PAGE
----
Day trip to Segovia, Spain: the Aqueduct, the Cathedral, and the Castle
Posted on November 22, 2010 at 6:49pm Madrid / 12:49pm Cincinnati by Kelly Larbes
Segovia is a historic town located 56 miles north of Madrid. Last weekend, Jay and I took a last-minute day trip there with our new friends, Gaelle and Thibaut, who are in my Spanish class. Segovia is only a 30-minute high-speed train ride from Madrid (though it really took us an hour and a half because it took us 30 minutes on the subway to get to the train station from our apartment and another 30 minutes on a bus to get to town from the Segovia train station).
The bus dropped us off right near Segovia’s most famous symbol, its ancient Roman Aqueduct. It is made of over 25,000 granite blocks that were constructed without any mortar around the turn of the 2nd century. The aqueduct is a powerful sight — it is 94 feet tall at its tallest point. In front of the aqueduct was a big pedestrian-only square, which was the sight of a dog show when we arrived. I loved seeing so many dogs together. They had such distinct personalities: the dignified greyhound, the lazy beagle, the spastic french bulldog, etc.
We walked through town and stopped at the Segovia Cathedral, the last Gothic cathedral built in Spain. The magnificent exterior reminded me some of Toledo’s cathedral. For some reason, I always pictured Spain as lacking the glorious cathedrals that dot the rest of Europe, but I was completely wrong. I am repeatedly pleasantly surprised in many of the cities we’ve visited.
We continued on to the Alcazar of Segovia, a palace on the edge of the old city walls. It immediately made me wish we had time to take my parents here because my mom would’ve really liked it. Alcazar is a fairy tale castle, built for the King of Castile in the 12th century. We climbed the castle’s tower to the highest point and we could see out far over the valleys and to the cathedral shortly off in the distance. Up to this point, the sky had been full of gloomy, grey clouds, but as soon as we stepped out of the tower’s spiral staircase and onto the castle rooftop, the clouds in the sky began to break up and the sun peeked out. Not long later, it looked like a completely new day full of sunshine.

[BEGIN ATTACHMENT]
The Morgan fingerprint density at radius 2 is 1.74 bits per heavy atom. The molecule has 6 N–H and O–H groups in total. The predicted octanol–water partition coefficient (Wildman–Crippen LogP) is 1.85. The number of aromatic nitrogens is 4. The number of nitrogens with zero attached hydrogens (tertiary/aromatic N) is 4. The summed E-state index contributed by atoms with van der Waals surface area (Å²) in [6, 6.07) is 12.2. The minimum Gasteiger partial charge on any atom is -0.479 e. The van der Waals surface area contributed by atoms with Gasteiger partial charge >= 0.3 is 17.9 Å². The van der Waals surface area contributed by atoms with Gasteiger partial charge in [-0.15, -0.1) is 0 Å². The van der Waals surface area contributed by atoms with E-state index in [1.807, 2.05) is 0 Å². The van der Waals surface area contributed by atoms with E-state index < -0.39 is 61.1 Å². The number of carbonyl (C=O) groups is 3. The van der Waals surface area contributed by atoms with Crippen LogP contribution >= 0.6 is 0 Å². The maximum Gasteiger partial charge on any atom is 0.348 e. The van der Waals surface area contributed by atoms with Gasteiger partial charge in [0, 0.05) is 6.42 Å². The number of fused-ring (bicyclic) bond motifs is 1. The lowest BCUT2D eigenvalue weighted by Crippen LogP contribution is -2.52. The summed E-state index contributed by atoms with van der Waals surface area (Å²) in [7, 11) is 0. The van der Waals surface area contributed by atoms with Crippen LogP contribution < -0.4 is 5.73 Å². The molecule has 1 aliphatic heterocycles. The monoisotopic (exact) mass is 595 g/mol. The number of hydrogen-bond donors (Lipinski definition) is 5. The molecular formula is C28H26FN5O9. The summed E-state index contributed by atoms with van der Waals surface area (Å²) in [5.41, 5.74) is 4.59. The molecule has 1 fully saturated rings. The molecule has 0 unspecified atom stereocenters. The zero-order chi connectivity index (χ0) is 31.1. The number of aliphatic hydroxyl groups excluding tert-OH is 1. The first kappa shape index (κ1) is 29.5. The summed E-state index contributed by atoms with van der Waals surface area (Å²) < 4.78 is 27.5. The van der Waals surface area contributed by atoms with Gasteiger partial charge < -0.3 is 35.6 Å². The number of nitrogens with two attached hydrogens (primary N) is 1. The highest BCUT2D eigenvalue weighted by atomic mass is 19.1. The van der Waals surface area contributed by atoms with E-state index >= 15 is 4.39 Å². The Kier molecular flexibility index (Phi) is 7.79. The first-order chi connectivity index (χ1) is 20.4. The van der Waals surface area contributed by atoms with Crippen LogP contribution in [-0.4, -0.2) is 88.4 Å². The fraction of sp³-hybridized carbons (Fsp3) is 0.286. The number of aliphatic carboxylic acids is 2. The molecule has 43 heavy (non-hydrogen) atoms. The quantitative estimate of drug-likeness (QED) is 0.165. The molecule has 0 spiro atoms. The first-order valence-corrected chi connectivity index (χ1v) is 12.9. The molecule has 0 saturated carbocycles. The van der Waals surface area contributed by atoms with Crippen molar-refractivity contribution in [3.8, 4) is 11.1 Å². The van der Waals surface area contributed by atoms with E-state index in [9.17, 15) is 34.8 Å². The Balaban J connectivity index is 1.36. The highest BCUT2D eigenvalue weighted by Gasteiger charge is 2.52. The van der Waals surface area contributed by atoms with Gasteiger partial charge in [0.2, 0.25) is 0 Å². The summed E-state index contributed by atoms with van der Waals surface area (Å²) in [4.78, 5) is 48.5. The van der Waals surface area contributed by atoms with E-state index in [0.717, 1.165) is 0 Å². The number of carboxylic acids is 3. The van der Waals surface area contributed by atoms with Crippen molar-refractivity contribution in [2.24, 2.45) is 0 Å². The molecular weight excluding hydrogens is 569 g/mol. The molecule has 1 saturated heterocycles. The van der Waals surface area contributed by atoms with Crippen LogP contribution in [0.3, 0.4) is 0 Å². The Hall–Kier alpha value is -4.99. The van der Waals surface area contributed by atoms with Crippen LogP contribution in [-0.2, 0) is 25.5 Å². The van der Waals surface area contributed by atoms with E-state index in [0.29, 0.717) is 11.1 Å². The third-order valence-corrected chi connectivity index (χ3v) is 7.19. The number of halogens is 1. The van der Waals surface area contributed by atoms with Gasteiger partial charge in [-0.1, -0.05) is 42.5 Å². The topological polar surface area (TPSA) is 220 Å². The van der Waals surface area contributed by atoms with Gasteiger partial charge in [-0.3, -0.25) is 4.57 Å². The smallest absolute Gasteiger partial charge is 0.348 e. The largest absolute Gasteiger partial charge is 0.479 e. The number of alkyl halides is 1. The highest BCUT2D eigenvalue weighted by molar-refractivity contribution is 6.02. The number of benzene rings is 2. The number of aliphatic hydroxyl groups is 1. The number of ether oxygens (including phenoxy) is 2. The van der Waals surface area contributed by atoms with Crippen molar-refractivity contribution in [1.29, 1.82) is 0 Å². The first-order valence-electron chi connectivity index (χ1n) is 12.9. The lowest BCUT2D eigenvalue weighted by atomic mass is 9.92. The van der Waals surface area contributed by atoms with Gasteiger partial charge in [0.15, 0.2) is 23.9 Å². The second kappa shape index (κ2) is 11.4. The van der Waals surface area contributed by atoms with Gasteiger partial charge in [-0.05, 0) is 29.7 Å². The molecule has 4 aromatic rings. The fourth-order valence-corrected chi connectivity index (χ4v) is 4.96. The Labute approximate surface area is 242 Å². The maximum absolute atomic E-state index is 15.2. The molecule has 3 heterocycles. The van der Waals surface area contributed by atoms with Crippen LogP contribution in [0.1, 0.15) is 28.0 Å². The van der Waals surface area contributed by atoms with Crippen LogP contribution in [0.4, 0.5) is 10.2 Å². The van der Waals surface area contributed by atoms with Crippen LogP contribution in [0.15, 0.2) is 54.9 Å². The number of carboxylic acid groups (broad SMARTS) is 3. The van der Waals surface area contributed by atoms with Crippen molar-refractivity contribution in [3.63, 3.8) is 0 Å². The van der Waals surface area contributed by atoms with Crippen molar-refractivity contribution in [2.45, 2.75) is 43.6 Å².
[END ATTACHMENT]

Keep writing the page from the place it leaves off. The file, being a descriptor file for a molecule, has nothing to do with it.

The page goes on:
We took a break for a late Spanish-time lunch and a pleasant conversation with Gaelle and Thibaut. They told us stories about their time studying at Georgia Tech and traveling all around the United States. It is always fun to hear what surprises people about the States, from the large food portions and free refills to tipping etiquette to the abundance of fast food restaurants to dating misunderstandings to the lack of public transportation and the urban sprawl to giant houses. I think the urban sprawl of Atlanta would be a culture shock for anyone from Europe. At least now Gaelle and Thibaut are conditioned to long drives, and a three hour road trip for sightseeing is no big deal. After eight months in Georgia, their English is perfect, and luckily they still have French accents and not Southern ones.
After lunch we took a walk, downhill, outside the city walls, along a small river and through a wooded path that offered peeks of spectacular views of the castle and the cathedral. It was hard to believe the morning had been dreary and cloudy. We eventually climbed many flights of steps back to the center of town and leisurely walked through the uncrowded streets. Segovia had such a calm and tranquil feel, probably because there aren’t too many tourists in November and most head to Toledo anyways. I loved the traditional architecture of the old town: tiled roofs and walls decorated with sgraffito, contrasting patterned designs made of plaster.
As the sun set so did the temperature and we stopped for hot chocolate and tea. Before we knew it we were almost late for the bus back to the train. As we left the coffee shop we could see the cathedral brilliantly lit up, but there was no time to stop and enjoy it. We made it to the bus just in time – we were the last ones on the standing-room-only-filled bus. The day wore us all out; Jay and Thibaut both napped on the ride back to Madrid.